““Why, is it such a bad thing to die?”
In ‘The Killing Joke’, Joker (me!) says ‘All it takes is one bad day to reduce the sanest man alive to lunacy’. In Han Kang’s International Booker Winner, The Vegetarian, the protagonist Yeong-hye needed only a single dream. Whether it is prompted as an indirect consequence of beatings she got from her father, the memories of which had long remained latent in her subconscious, or something else; the dream made her resolved to become a Vegetarian. The sight of meat fills her with disgust she has for the violence – which goes with my theory that madness is sometimes seeing things too clearly. She shows similar disgust for sex and again, tries to commit suicide when her father tries to force-feed her.
But violence is essential to human life, as an old Indian saying goes ‘we kill as we breathe’. And thus, an artistic adventure she undertook for sake of her brother-in-law, start her thinking about plants, and her compassion extends to them. So, now in her discomfort in being unable to avoid violence as a human – she wouldn’t have mind dying to escape it, she decides to become a tree – plants are the only living things that need not cause violence to survive.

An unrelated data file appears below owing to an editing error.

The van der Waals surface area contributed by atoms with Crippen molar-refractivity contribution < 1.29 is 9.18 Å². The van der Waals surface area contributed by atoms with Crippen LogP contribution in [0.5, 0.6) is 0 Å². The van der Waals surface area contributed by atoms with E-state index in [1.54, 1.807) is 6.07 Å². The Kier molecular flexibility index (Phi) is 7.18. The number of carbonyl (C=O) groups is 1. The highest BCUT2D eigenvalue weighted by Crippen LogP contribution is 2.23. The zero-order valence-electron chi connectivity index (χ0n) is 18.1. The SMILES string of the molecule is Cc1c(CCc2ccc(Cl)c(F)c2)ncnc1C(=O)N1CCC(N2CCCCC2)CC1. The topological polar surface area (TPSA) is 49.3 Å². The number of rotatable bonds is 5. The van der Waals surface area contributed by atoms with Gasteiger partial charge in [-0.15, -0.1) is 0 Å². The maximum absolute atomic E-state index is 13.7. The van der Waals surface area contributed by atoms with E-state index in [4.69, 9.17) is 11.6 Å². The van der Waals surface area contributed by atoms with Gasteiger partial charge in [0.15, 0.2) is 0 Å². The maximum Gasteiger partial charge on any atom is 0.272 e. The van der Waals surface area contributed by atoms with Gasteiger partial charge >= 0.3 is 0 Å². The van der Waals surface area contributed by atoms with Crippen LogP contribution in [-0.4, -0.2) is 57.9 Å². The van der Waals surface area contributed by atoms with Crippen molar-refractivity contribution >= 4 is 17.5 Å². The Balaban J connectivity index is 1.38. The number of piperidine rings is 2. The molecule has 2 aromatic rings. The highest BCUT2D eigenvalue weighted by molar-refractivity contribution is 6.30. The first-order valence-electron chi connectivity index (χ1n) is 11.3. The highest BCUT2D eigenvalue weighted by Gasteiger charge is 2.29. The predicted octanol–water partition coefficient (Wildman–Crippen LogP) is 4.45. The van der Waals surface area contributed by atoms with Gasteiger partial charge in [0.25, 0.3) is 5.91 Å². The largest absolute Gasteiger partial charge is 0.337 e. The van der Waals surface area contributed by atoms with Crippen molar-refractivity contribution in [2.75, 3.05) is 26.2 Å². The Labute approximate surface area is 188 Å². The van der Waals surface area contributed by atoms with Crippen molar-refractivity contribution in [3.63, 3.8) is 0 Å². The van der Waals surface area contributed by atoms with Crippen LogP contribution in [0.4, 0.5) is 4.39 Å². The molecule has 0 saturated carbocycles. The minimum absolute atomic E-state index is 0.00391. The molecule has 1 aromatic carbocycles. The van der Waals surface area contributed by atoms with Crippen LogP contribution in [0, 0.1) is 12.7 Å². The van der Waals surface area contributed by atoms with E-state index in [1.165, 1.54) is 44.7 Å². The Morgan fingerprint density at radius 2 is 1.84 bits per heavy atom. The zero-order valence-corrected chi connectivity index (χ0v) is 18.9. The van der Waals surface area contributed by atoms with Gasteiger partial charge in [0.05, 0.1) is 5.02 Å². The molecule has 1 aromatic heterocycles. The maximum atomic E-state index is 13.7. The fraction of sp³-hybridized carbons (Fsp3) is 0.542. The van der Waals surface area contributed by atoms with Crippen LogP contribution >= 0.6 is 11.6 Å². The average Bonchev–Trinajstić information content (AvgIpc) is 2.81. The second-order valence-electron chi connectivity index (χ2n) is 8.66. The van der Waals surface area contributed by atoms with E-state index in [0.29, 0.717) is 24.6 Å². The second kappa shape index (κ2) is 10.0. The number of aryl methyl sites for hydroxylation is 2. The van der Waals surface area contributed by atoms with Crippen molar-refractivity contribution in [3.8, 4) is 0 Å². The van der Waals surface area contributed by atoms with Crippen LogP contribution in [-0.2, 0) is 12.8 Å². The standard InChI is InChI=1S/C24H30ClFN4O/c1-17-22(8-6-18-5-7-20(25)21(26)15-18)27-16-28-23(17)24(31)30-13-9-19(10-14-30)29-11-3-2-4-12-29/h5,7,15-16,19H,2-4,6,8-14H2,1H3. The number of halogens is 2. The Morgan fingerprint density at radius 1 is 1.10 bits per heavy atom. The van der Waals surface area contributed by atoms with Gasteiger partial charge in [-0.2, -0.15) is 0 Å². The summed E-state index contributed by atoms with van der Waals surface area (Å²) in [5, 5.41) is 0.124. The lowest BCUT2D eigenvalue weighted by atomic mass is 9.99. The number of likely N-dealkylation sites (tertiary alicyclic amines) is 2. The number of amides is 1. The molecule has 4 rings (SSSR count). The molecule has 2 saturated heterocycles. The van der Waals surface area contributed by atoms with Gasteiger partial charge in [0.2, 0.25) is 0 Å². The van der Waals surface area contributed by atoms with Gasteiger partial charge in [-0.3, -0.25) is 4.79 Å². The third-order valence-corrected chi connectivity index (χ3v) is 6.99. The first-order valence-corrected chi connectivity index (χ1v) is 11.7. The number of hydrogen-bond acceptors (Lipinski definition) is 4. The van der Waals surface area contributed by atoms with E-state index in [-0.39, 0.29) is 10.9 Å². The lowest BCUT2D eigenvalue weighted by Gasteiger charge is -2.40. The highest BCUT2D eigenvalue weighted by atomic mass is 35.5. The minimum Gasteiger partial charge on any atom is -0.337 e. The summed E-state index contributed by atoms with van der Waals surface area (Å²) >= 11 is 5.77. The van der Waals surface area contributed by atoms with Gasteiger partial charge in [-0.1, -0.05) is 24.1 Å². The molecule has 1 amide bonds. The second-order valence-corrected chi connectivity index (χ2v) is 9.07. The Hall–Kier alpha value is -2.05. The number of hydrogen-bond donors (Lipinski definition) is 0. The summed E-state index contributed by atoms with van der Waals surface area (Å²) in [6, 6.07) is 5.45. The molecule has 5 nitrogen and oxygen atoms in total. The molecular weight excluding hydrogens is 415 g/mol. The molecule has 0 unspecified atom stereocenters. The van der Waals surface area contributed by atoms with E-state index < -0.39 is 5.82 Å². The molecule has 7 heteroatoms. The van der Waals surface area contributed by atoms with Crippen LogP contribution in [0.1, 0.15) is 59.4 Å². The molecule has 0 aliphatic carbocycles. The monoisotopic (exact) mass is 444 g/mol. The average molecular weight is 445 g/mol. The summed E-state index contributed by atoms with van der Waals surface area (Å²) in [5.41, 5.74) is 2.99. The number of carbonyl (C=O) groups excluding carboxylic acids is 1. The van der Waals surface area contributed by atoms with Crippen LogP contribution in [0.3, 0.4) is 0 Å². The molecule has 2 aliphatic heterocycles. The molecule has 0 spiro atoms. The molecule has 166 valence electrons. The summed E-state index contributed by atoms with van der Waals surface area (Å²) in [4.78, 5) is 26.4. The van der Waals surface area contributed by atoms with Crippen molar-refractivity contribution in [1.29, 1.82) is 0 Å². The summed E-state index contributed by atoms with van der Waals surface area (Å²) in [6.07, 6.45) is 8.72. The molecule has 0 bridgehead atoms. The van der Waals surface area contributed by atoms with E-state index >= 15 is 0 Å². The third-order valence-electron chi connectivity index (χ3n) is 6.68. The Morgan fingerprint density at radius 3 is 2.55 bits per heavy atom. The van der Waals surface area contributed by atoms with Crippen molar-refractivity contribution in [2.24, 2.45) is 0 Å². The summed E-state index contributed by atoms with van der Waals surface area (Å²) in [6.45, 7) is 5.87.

The story is told in three sections. The first is mostly her husband’s (Mr. Cheong’s) first-person account, except for a few interruptions made to show her own point of view. The husband is one of those calculators of people lacking all kind of passion or emotion; he seems to know next to nothing about his wife and is quick to desert her.
The second section is an omniscient narrator following thoughts of her sister’s husband. A narcissistic character through and through. He likes Mr. Cheong’s wife (who returns the favor) more than his.
It is only in last part we meet a compassionate character in form of In-hye. She is the kind who does more than her due to for people, at first towards her son, her husband, who doesn’t deserve it and later for her sister – and so is also the one who is suffers the most. Looking at her sister, she recognizes the struggle (common in these
sensitive kinds) within herself to hold onto her own sanity and a temptation to lose it. She concludes that she is only able to hold on to it because of her responsibilities – also perhaps, because she felt loved by her son (the boy is only likable male character in whole story). Maybe, Yeong-hye too could be saved if she had a child to care for. Still it is In-hye who is envious of her sister-
“She’d been unable to forgive her for soaring alone over a boundary she herself could never bring herself to cross, unable to forgive that magnificent irresponsibility that had enabled Yeong-hye to shuck off social constraints and leave her behind, still a prisoner.”
Well, there are always bad days and dreams to look forward to.